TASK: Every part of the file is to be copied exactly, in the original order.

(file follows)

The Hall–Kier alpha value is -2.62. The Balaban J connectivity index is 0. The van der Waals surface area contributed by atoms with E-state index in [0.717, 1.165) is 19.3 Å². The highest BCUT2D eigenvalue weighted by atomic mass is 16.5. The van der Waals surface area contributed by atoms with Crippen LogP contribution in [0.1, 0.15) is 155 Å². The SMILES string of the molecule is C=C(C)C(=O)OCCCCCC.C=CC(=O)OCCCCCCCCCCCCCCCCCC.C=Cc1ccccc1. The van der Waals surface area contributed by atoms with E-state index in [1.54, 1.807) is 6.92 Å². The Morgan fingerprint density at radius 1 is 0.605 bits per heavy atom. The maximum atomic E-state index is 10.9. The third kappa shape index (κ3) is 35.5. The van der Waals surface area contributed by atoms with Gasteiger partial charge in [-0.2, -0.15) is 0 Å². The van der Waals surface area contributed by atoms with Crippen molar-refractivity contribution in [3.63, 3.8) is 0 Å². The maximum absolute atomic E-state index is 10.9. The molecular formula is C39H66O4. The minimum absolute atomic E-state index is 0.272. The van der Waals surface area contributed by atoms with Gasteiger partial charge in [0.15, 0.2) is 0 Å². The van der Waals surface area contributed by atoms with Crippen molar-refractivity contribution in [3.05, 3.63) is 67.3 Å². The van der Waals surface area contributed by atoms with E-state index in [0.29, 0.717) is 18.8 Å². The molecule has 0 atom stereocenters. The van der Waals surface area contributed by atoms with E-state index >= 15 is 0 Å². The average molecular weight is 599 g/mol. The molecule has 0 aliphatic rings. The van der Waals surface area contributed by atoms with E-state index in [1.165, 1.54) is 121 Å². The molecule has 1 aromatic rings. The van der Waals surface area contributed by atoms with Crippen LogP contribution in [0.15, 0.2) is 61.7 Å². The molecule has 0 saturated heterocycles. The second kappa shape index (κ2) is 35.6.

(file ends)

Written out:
The Hall–Kier alpha value is -2.62. The Balaban J connectivity index is 0. The van der Waals surface area contributed by atoms with E-state index in [0.717, 1.165) is 19.3 Å². The highest BCUT2D eigenvalue weighted by atomic mass is 16.5. The van der Waals surface area contributed by atoms with Crippen LogP contribution in [0.1, 0.15) is 155 Å². The SMILES string of the molecule is C=C(C)C(=O)OCCCCCC.C=CC(=O)OCCCCCCCCCCCCCCCCCC.C=Cc1ccccc1. The van der Waals surface area contributed by atoms with E-state index in [1.54, 1.807) is 6.92 Å². The Morgan fingerprint density at radius 1 is 0.605 bits per heavy atom. The maximum atomic E-state index is 10.9. The third kappa shape index (κ3) is 35.5. The van der Waals surface area contributed by atoms with Gasteiger partial charge in [-0.2, -0.15) is 0 Å². The van der Waals surface area contributed by atoms with Crippen molar-refractivity contribution in [3.63, 3.8) is 0 Å². The maximum absolute atomic E-state index is 10.9. The molecular formula is C39H66O4. The minimum absolute atomic E-state index is 0.272. The van der Waals surface area contributed by atoms with Gasteiger partial charge in [0.15, 0.2) is 0 Å². The van der Waals surface area contributed by atoms with Crippen molar-refractivity contribution in [3.05, 3.63) is 67.3 Å². The van der Waals surface area contributed by atoms with E-state index in [0.29, 0.717) is 18.8 Å². The molecule has 0 atom stereocenters. The van der Waals surface area contributed by atoms with E-state index >= 15 is 0 Å². The average molecular weight is 599 g/mol. The molecule has 0 aliphatic rings. The van der Waals surface area contributed by atoms with E-state index in [1.165, 1.54) is 121 Å². The molecule has 1 aromatic rings. The van der Waals surface area contributed by atoms with Crippen LogP contribution in [0.15, 0.2) is 61.7 Å². The molecule has 0 saturated heterocycles. The second kappa shape index (κ2) is 35.6.